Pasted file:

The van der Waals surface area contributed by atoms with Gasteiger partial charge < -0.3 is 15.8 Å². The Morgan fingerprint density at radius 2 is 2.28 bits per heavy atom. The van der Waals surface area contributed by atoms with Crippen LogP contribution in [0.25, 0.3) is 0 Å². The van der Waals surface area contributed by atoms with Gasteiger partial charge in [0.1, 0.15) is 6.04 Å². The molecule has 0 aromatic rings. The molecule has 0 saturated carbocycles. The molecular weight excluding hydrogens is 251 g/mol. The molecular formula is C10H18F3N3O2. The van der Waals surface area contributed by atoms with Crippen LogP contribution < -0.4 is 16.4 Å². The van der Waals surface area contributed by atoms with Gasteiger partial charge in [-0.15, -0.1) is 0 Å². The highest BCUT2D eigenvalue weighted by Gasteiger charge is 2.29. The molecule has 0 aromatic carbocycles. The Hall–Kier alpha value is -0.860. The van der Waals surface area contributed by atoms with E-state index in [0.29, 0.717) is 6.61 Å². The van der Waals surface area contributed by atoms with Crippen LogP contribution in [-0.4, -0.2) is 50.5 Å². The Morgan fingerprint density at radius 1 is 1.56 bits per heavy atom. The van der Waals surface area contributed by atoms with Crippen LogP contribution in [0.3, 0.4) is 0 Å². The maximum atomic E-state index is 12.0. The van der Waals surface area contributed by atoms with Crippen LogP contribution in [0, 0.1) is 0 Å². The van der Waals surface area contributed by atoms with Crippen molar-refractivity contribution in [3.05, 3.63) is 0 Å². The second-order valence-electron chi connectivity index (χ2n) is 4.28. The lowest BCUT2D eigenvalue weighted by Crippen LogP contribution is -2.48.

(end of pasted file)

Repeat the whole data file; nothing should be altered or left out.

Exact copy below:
The van der Waals surface area contributed by atoms with Gasteiger partial charge < -0.3 is 15.8 Å². The Morgan fingerprint density at radius 2 is 2.28 bits per heavy atom. The van der Waals surface area contributed by atoms with Crippen LogP contribution in [0.25, 0.3) is 0 Å². The van der Waals surface area contributed by atoms with Gasteiger partial charge in [0.1, 0.15) is 6.04 Å². The molecule has 0 aromatic rings. The molecule has 0 saturated carbocycles. The molecular weight excluding hydrogens is 251 g/mol. The molecular formula is C10H18F3N3O2. The van der Waals surface area contributed by atoms with Crippen LogP contribution < -0.4 is 16.4 Å². The van der Waals surface area contributed by atoms with Gasteiger partial charge in [-0.15, -0.1) is 0 Å². The highest BCUT2D eigenvalue weighted by Gasteiger charge is 2.29. The molecule has 0 aromatic carbocycles. The Hall–Kier alpha value is -0.860. The van der Waals surface area contributed by atoms with E-state index in [0.29, 0.717) is 6.61 Å². The van der Waals surface area contributed by atoms with Crippen LogP contribution in [-0.4, -0.2) is 50.5 Å². The Morgan fingerprint density at radius 1 is 1.56 bits per heavy atom. The van der Waals surface area contributed by atoms with Crippen LogP contribution in [0.3, 0.4) is 0 Å². The maximum atomic E-state index is 12.0. The van der Waals surface area contributed by atoms with Crippen LogP contribution in [0, 0.1) is 0 Å². The van der Waals surface area contributed by atoms with Crippen molar-refractivity contribution in [3.05, 3.63) is 0 Å². The second-order valence-electron chi connectivity index (χ2n) is 4.28. The lowest BCUT2D eigenvalue weighted by Crippen LogP contribution is -2.48.